Wednesday, February 4, 2009

Content Strategy and Emergency Communications

While US Airways pilot Chesley Sullenberger was busy becoming a hero, the US Airways folks that run their Web site were left standing in a puddle of crap and they didn't have the shoes for it. Even hours after the crash, they still had no news at all up on the site. Now I'm sure they had an approved emergency communications plan for the site, but when the worst happened, it failed in epic fashion.

Do you have a way of quickly communicating to your customers should the worst happen? Most of you probably do. Do you have content that is already written, approved and ready to go? Probably not, and that's what slows things down when a crisis comes. Everyone who needs to approve and sign off on this critical content is too busy handling the crisis to be bothered.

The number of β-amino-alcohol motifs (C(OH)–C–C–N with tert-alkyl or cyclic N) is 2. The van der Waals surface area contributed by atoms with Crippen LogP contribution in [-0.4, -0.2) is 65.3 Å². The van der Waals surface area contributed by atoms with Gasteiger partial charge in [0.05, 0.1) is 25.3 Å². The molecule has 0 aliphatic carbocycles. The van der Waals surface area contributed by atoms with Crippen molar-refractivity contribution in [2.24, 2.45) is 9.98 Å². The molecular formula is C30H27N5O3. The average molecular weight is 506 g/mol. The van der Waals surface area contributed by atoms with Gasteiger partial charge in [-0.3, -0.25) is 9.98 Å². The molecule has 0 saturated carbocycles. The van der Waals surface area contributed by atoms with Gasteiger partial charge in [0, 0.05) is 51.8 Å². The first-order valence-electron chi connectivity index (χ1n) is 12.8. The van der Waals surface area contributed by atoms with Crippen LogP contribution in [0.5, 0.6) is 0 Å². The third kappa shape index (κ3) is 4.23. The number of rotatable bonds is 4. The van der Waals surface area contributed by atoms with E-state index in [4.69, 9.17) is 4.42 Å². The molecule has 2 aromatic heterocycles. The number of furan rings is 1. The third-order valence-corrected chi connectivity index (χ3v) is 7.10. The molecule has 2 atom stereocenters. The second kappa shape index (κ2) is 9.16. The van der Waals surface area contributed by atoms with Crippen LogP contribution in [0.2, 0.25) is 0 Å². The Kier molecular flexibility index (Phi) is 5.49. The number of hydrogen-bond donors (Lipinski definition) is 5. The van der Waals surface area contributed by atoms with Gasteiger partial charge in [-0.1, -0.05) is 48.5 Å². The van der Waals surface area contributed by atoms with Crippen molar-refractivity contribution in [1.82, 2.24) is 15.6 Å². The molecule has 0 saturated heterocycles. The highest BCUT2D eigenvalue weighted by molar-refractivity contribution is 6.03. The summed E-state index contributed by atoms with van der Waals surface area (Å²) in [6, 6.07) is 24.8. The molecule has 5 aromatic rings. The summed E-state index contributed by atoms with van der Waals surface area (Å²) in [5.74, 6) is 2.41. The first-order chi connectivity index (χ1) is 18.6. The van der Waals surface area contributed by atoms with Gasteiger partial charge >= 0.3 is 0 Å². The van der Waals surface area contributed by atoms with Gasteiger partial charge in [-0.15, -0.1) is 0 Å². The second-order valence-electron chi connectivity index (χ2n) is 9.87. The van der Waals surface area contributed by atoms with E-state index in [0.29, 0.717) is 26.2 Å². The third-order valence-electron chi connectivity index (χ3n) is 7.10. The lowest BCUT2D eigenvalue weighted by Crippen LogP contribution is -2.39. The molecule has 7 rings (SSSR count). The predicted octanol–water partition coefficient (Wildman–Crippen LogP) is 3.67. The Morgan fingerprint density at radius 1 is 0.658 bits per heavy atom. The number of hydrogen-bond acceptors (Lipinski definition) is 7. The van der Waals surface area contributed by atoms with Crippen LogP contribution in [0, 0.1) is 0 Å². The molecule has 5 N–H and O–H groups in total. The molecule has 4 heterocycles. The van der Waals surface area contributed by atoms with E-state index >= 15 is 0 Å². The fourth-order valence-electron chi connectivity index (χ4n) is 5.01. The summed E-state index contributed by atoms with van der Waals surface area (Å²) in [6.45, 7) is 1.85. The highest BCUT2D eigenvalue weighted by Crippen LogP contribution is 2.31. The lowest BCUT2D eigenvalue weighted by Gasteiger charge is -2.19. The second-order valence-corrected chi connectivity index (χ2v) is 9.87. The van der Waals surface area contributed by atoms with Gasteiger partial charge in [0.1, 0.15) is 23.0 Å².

If US Airways had just posted a quick notice acknowledging the crash, providing a contact phone number for families, and a promise to provide updates as quickly as possible, they could have avoided this black eye. And a template for that content could have been written and approved long before the crash so anyone could have filled in the blanks and posted the notice without waiting for approvals.

Here is a detailed look at the US Airways Web response.

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